“Love Languages”

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Within the first two years of our marriage, someone suggested the book, “The 5 Love Languages” by Gary Chapman – it totally blew our minds.

The 5 Love LanguagesI recall being occasionally frustrated by what I could only attribute to a husband who was clinically nuts – rushing around after he got home from work, cleaning things, organizing or fixing things, while I waited on the couch to talk and hear about his day. According to Chapman, we were both giving our best, but our acts of love weren’t translating as we intended. I am a “Quality Time” girl, you see, and Rick is an “Acts of Service” guy. He was acting to serve me all over the place, while I was ready and waiting to improve the quality of his time!

This is a problem. Our love was immature and needed to grow up a bit. We were both trying to love each other by doing the things that made ourselves feel loved. Real love requires a bit of sacrifice, though, so if we’re really going to love one another, we need to speak the appropriate language to each other. Nothing makes Rick feel more loved than when I clean out his coffee pot at the end of the day… it doesn’t sound like much, but I don’t drink coffee, and it’s one less thing he has to do at the end of the day. For real. Loved.

Conversely, he knows when he sits down and asks how my day went, or how I’m feeling, I’m going to feel loved.

Here are the 5 love languages Chapman describes in his book:

  1. Physical Touch – this person feels love when others touch them lovingly, and like to be in physical close proximity (sitting close together while reading, for instance).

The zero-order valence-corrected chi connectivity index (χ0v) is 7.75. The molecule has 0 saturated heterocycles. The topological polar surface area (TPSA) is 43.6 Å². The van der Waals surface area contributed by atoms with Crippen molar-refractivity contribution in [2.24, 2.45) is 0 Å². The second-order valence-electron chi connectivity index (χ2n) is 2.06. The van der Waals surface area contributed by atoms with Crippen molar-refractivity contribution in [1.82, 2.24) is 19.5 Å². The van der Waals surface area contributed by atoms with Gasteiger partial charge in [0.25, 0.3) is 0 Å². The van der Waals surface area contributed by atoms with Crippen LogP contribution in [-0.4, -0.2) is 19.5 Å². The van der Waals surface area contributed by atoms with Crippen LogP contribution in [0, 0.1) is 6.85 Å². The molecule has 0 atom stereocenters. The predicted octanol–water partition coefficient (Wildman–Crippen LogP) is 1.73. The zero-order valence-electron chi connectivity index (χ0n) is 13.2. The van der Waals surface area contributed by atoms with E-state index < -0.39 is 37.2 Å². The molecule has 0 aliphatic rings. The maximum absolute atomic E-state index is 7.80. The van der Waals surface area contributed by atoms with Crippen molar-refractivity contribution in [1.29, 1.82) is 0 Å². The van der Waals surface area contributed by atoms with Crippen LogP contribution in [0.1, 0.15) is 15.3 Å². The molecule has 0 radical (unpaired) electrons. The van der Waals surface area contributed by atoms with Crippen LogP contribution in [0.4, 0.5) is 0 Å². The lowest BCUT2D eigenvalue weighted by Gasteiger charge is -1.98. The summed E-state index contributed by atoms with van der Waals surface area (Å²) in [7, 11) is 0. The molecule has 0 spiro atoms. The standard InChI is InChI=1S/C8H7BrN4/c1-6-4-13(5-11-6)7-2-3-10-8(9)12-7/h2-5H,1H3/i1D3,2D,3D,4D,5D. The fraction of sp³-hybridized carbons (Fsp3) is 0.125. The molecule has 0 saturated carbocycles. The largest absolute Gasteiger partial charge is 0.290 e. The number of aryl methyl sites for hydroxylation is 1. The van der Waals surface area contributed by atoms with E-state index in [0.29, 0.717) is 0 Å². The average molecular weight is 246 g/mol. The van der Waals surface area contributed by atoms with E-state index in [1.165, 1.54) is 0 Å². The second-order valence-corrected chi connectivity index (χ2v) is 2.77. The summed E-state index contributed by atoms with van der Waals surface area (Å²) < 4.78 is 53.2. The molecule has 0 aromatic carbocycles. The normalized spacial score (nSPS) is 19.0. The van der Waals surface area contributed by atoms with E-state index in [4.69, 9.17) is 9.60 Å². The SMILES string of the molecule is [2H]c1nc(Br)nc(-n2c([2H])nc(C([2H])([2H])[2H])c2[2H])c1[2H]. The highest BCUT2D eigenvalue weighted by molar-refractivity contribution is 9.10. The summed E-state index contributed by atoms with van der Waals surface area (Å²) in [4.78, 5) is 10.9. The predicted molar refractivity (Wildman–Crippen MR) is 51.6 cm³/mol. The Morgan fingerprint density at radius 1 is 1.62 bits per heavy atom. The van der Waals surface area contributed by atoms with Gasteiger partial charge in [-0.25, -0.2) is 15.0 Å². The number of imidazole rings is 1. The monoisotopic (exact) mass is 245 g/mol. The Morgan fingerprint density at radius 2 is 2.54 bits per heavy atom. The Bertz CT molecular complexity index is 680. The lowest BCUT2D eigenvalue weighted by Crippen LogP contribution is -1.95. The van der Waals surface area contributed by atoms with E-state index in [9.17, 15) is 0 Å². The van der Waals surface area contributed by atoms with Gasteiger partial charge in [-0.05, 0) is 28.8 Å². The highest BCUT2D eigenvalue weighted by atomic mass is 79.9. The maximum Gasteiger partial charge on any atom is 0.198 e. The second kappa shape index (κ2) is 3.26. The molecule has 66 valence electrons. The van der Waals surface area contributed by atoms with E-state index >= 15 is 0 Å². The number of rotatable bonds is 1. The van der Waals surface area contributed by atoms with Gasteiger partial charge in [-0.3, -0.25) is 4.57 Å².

2. Acts of Service – this person feels love when others help them out or serve them.
  3. Words of Affirmation – this person feels love when others verbally approve or affirm them.
  4. Quality Time – this person feels love when others spend focused time with them (usually deeper conversation – watching t.v. doesn’t count).
  5. Gift Giving – this person feels love when others give them thoughtful things.

Here are a few ways to figure out what your primary love language is:

  1. How did you know your parents loved you, what did they do that made you know you were loved? That is probably your love language.
  2. When you think about experiences, particularly with your spouse, that have really hurt or cut you to the core, what were they? The opposite is probably your love language.
  3. What do you do when you want to show someone you love them? That’s probably your love language.

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